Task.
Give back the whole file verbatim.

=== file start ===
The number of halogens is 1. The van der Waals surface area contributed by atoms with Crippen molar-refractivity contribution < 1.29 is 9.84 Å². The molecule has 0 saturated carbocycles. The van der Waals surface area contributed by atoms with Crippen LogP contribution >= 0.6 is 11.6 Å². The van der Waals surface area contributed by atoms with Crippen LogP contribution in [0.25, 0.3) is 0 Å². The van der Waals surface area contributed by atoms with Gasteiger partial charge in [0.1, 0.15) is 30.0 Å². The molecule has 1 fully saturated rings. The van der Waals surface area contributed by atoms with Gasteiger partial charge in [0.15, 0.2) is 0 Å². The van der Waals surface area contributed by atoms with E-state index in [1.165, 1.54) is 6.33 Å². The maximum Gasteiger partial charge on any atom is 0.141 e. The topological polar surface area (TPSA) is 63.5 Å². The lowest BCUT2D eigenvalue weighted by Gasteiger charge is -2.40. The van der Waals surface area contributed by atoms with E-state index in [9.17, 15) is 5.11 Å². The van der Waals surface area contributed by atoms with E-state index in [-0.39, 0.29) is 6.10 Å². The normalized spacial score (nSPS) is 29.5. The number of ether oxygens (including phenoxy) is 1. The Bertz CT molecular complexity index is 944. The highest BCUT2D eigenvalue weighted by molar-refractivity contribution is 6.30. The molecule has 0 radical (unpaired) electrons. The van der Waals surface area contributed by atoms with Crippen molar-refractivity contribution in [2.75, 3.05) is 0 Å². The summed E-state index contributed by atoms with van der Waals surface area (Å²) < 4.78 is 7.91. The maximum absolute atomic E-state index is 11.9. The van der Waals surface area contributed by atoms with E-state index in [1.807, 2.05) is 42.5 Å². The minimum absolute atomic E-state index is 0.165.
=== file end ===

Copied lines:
The number of halogens is 1. The van der Waals surface area contributed by atoms with Crippen molar-refractivity contribution < 1.29 is 9.84 Å². The molecule has 0 saturated carbocycles. The van der Waals surface area contributed by atoms with Crippen LogP contribution >= 0.6 is 11.6 Å². The van der Waals surface area contributed by atoms with Crippen LogP contribution in [0.25, 0.3) is 0 Å². The van der Waals surface area contributed by atoms with Gasteiger partial charge in [0.1, 0.15) is 30.0 Å². The molecule has 1 fully saturated rings. The van der Waals surface area contributed by atoms with Gasteiger partial charge in [0.15, 0.2) is 0 Å². The van der Waals surface area contributed by atoms with E-state index in [1.165, 1.54) is 6.33 Å². The maximum Gasteiger partial charge on any atom is 0.141 e. The topological polar surface area (TPSA) is 63.5 Å². The lowest BCUT2D eigenvalue weighted by Gasteiger charge is -2.40. The van der Waals surface area contributed by atoms with E-state index in [9.17, 15) is 5.11 Å². The van der Waals surface area contributed by atoms with E-state index in [-0.39, 0.29) is 6.10 Å². The normalized spacial score (nSPS) is 29.5. The number of ether oxygens (including phenoxy) is 1. The Bertz CT molecular complexity index is 944. The highest BCUT2D eigenvalue weighted by molar-refractivity contribution is 6.30. The molecule has 0 radical (unpaired) electrons. The van der Waals surface area contributed by atoms with Crippen molar-refractivity contribution in [2.75, 3.05) is 0 Å². The summed E-state index contributed by atoms with van der Waals surface area (Å²) < 4.78 is 7.91. The maximum absolute atomic E-state index is 11.9. The van der Waals surface area contributed by atoms with E-state index in [1.807, 2.05) is 42.5 Å². The minimum absolute atomic E-state index is 0.165.